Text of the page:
March/April 2015 Issue
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Midsummer: Ritual and Lore
This article was written by Scott Cunningham
posted under Pagan
|Before the rite, make up a small cloth pouch filled with herbs such as lavender, chamomile, St. John’s wort, vervain, or any of the Midsummer herbs1. Mentally pour all of your troubles, problems, pains, sorrows, and illnesses, if any, into this petition as you construct it. Tie it shut with a red string. Place this on the altar for use during the rite. The cauldron should also be there or nearby. Even if you use candles to mark the quarters, the red candle in a holder should also be on the altar. For outdoor rituals, light a fire—however small—and drop the pouch into this.
Arrange the altar, light the candles and censer, and cast the circle of stones. Recite The Blessing Chant2. Invoke the Goddess and God. Stand Before the altar and say, with wand upraised:
I celebrate the noon of the summer with mystic rites.
Lay the wand on the altar. Take up the herbal petition and light it in the red candle on the altar (or, if outdoors, the ritual fire). When it is burning, drop it into the cauldron (or some other heat-proof container) and say:
O great Goddess and God,
all nature vibrates with your energies
and the earth is bathed with warmth and life.
Now is the time of forgetting past cares and banes;
now is the time for purification.
O fiery sun, burn away the unuseful, the hurtful,
the bane, in your omnipotent power.
Purify me! Purify me! Purify me!!
I banish you by the powers of the Goddess and God!
Pause, seeing the hurts and pains burning into nothingness. Then say:
I banish you by the powers of the sun, moon and stars!
I banish you by the powers of earth, air, fire, and water!
O gracious Goddess, O gracious God,
Reflect upon the purification you have undergone. Feel the powers of nature flowing through you, washing you clean with divine energy.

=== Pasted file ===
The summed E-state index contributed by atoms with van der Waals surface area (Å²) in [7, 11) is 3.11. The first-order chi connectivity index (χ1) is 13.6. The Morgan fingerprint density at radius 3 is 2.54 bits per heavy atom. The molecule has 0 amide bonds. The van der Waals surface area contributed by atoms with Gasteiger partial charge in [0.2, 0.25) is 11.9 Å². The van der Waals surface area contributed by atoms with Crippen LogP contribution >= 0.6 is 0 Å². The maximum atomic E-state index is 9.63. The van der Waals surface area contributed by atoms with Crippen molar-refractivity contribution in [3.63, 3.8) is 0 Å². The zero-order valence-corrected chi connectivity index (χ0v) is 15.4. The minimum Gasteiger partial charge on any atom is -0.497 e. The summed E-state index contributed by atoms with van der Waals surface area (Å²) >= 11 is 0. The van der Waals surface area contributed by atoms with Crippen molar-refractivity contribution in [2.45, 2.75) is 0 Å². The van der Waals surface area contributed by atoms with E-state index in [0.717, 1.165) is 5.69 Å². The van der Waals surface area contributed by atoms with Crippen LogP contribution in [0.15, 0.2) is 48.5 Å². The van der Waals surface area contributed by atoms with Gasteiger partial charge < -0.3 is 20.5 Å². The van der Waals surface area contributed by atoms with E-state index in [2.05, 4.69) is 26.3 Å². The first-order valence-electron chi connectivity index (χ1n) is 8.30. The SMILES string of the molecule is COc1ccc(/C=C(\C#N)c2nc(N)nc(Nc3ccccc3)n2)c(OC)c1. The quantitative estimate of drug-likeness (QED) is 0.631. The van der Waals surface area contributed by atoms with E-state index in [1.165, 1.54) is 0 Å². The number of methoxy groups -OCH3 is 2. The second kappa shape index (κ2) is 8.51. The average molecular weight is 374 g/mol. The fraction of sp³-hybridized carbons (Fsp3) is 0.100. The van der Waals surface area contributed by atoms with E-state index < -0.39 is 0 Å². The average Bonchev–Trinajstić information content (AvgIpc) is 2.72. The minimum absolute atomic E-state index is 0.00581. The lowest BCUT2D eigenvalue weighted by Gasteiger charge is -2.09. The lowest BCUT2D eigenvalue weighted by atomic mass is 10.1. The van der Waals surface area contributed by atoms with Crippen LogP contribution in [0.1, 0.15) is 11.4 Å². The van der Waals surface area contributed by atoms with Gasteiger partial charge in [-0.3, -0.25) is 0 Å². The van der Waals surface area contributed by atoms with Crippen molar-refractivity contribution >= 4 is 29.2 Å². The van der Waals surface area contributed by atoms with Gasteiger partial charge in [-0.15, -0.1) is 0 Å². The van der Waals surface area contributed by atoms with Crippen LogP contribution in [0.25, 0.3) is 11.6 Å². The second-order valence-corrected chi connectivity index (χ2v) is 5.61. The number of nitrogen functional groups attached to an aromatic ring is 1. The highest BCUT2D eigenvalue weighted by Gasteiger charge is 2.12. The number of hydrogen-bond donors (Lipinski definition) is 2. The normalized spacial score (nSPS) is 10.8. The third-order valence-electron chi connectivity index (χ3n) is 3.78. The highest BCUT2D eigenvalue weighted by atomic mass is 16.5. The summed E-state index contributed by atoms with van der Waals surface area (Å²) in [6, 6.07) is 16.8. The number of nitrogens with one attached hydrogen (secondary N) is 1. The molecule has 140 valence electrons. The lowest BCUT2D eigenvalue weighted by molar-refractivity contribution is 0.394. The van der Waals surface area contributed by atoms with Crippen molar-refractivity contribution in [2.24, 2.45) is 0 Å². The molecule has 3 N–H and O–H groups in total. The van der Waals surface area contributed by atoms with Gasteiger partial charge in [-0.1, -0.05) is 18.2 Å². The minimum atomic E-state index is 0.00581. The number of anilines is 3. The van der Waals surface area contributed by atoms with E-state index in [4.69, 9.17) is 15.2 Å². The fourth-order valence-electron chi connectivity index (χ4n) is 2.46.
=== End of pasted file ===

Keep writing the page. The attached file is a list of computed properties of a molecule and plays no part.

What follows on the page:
on this night of Midsummer magic
I pray that you charge my life with wonder and joy.
Help me in attuning with the energies adrift on the enchanted night air.
I give thanks.
Works of magic, if necessary, may follow. Celebrate The Simple Feast3. The circle is released.
Midsummer is practically the classic time to perform magics of all kinds. Healings, love magic, and protections are especially suitable. Herbs can be dried over the ritual fire if you’re celebrating outdoors. Leap the fire for purification and renewed energy.
Fresh fruits are standard fare for Midsummer.
1Midsummer: Mugwort, vervain, chamomile, rose, lily, oak, lavender, ivy, yarrow, fern, elder, wild thyme, daisy, and carnation.
2The Blessing Chant: May the powers of The One, the source of all creation; all-pervasive, omnipotent, eternal; may the Goddess, the lady of the moon; and the God, horned hunter of the sun; may the powers of the spirits of the stones, rulers of the elemental realms; may the powers of the stars above and the earth below, bless this place, and this time, and I who am with you.
3The Simple Feast: Hold up a cup of wine or some other liquid between your hands to the sky, and say: Gracious Goddess of abundance, bless this wine and infuse it with your love. In your names, Mother Goddess and Father God, I bless this wine (or brew, juice, etc.). Hold up a plate of cakes (bread, biscuits) with both hands to the sky and say: Powerful God of the harvest, bless these cakes and infuse them with your love. In your names, Mother Goddess and Father God, I bless these cakes (or this bread).
From Wicca: A Guide for Solitary Practitioner by Scott Cunningham
Scott Cunningham practiced magic actively for over twenty years. He was the author of more than fifty books covering both fiction and non-fiction subject matter; sixteen of his titles are published by Llewellyn Publications. Scott's books reflect a broad... Read more
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I've written a number of books for Llewellyn over the years—believe it or not, my upcoming release is number eight—but far and away the most popular one was my third, The Goddess Is in the Details. And I have to confess, it was my favorite too. (Shhh…don't tell the other books. They'll cry, and I'll have to give them each a... read this article
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